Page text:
SA homeowners playing with fire by not using smoke alarms

SA homeowners playing with fire by not using smoke alarms

ALMOST one in five Adelaide property owners are breaking the law by not installing smoke alarms, new research shows.

SA Metropolitan Fire Service data shows firefighters had responded to 528 fires last year – 87 more than 2017.

Disturbingly, 98 of the blaze-ravaged properties were without smoke alarms, while 2 per cent had operational smoke alarms disabled.

Also, firefighters attended an average of 10.2 fire-related incidents weekly last year – almost two more fires a week than in 2017.

SAMFS station officer Phil Evans said it was concerning how many people were flouting the law as well as putting themselves and others in danger.

“Smoke alarms are life savers – they can genuinely save you or a member of your family’s life – especially at night when you can’t smell smoke if you’re asleep,” Mr Evans said.

Mr Evans said homeowners who didn’t have a smoke alarm installed were not only risking their properties, but their lives as well.

“Children don’t always understand the dangers of fires and how to react to the danger … they may not recognise danger either and the smoke alarm is there to alert everybody in the house,” he said.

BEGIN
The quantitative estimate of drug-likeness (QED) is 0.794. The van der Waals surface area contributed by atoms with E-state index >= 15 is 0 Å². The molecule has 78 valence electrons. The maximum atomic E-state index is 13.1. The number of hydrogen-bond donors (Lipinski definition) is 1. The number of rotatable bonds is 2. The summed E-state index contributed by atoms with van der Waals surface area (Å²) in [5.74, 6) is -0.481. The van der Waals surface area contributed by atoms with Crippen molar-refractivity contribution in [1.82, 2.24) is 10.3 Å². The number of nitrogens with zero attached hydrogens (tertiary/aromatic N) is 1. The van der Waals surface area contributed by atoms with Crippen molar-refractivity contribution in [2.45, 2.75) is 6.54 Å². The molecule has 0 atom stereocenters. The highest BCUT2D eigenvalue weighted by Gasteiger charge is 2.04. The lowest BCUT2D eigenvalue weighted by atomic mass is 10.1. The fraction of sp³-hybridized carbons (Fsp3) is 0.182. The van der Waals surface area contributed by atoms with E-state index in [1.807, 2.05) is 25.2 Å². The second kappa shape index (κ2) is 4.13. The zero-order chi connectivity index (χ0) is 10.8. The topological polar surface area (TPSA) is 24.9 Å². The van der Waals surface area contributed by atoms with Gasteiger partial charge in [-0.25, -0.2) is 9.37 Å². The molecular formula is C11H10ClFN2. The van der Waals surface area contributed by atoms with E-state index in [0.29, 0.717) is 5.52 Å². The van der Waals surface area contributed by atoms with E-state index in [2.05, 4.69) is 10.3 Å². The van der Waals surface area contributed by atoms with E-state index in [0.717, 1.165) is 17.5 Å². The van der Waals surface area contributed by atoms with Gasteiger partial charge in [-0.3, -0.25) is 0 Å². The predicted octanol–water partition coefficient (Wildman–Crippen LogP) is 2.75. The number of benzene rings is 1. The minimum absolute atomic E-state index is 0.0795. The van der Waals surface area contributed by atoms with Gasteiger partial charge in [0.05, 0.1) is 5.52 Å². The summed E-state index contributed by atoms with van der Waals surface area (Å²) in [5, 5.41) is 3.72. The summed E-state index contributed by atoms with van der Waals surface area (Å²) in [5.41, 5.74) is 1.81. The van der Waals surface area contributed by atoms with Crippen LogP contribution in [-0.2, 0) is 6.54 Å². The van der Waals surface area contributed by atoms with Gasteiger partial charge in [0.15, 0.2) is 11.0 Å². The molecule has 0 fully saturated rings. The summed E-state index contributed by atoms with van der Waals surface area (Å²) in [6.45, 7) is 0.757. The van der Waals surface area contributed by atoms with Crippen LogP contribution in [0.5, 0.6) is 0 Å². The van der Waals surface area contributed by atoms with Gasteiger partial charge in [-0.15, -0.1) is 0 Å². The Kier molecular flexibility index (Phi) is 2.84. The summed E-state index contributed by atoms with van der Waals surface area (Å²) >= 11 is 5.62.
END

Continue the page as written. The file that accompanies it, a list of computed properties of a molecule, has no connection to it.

“It gives them earlier warning, which means they’re ringing triple-0 quicker, we’re on scene quicker and containing the fire and preventing it from spreading to other properties.”

In South Australia, property owners are legally responsible for ensuring an appropriate smoke alarm is installed.

Failure to do so could result in a $750 fine.

By law, houses built on and after January 1, 1995 must be equipped with 240-volt hardwired mains-powered alarm.

As of February 1, 1998, if a home is sold with battery-powered smoke alarms the new owner has six months to install either 240-volt hardwired alarms, or alarms powered by non-removable and non-replaceable 10-year life lithium batteries. Landlords must ensure smoke alarms in rented buildings are maintained.

Smoke Alarm Solutions chief executive Cameron Davis said many South Australians were blasé about fire safety. “Nobody thinks it’ll happen to them, but there will be at least 44 house fires in Adelaide this month,” Mr Davis said.

Parafield Gardens mother Melissa Mastrogiacomo, who works in property management, said not having a working smoke alarm installed was irresponsible.

“They’re a necessity – like airconditioning and running water, and really, to have a smoke alarm running doesn’t cost that much,” she said.


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